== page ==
By Dave Schwab
La Jolla financial adviser and kayak fisherman Kurt Hoffman who landed “the big one,” a near-record 52.1-pound yellowtail caught off La Jolla Dec. 10, claims his catch testifies that “our fisheries are very healthy and our current regulations are working very well to protect our great local resources.”
Hoffman and other consumptive ocean users are concerned about South Coast Marine Protection Areas (MPAs), required by the 1999 Marine Life Protection Act and adopted by the California Fish and Game Commission in December 2010, which are taking effect Jan. 1, 2012.
MPAs adopted for the South Coast Region, which includes San Diego’s coastline, create no-fishing zones which detractors claim will crowd fishermen.
The MPA will expand the size of the marine reserve at south La Jolla by two city blocks — 7 square-miles of protection in total — which now stretches from Palomar Avenue to Missouri Street in Pacific Beach. In addition, the historic marine protected area at La Jolla Shores, stretching to the Scripps Pier, has been retained.
“A yellowtail over 50 pounds is considered a once-in-a-lifetime milestone for any local kayak angler professional or amateur,” said Hoffman noting fishing “is a very part-time endeavor for me.”
Hoffman said the old Yellowtail Derby records going back to the 1940s were checked to compare the size of his Dec. 10, 2011 catch and the largest yellowtail found was 53 pounds.
Hoffman fears introduction of the MPA in La Jolla will have negative consequences for fisherman and lobstermen, and will not produce the desired result: fish protection and repopulation of local species.
“Closing areas to fishing will do little to benefit the biomass of our highly migratory fish species and cave-based species such as lobster and abalone,” he e-mailed. “Just as the Black Sea bass has rebounded very strongly and enjoyed the La Jolla Reserve as a protected breeding ground along with the Leopard Sharks very specific breeding area, reserves are important. But vast closures are not necessary and will lead to serious enforcement issues with the very limited budget of the Fish & Game.”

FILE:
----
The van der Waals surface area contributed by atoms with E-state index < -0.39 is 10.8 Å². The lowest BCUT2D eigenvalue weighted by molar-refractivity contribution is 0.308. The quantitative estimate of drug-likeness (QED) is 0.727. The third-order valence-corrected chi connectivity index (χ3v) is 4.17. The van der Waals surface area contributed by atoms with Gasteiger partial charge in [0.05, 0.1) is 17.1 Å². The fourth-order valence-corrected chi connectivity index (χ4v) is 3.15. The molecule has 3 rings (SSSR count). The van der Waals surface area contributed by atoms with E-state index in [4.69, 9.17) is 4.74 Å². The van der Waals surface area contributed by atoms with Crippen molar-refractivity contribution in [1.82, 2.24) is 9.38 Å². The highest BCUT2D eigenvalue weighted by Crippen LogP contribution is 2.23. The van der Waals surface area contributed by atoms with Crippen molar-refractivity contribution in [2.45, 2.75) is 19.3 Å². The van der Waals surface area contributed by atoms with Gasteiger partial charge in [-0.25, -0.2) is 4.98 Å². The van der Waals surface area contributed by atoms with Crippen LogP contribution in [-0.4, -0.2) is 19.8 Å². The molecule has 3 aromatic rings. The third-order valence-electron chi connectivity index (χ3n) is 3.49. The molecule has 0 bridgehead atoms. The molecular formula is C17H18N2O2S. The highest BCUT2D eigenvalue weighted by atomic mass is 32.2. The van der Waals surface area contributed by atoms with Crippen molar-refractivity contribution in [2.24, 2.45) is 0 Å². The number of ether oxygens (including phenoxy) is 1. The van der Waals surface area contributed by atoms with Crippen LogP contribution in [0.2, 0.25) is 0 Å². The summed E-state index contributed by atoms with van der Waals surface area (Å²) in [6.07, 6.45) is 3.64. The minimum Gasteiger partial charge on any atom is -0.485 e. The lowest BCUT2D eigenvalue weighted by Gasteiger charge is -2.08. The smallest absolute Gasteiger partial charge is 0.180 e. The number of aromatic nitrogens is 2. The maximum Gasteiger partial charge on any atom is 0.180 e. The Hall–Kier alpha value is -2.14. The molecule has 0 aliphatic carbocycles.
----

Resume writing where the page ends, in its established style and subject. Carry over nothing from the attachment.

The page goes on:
Environmentalists disagree, hailing the institution of MPAs nearly doubling the size of marine protected areas (MPAs) along Southern California’s coast — including a large section of La Jolla’s kelp beds — as a victory for fishing sustainability.
On balance, the new, larger MPAs are likely to benefit all ocean users in the end, Scripps marine ecologist Ed Parnell has noted.
“The MLPA is intended as insurance for future generations for the residential species that are easily hammered by today’s flotilla of hooks guided to their valuable habitats by GPS technology,” he said. “I look forward to the day when I can catch a great big old kelp bass once again off La Jolla and maybe even that monster white seabass that eluded me as a child.”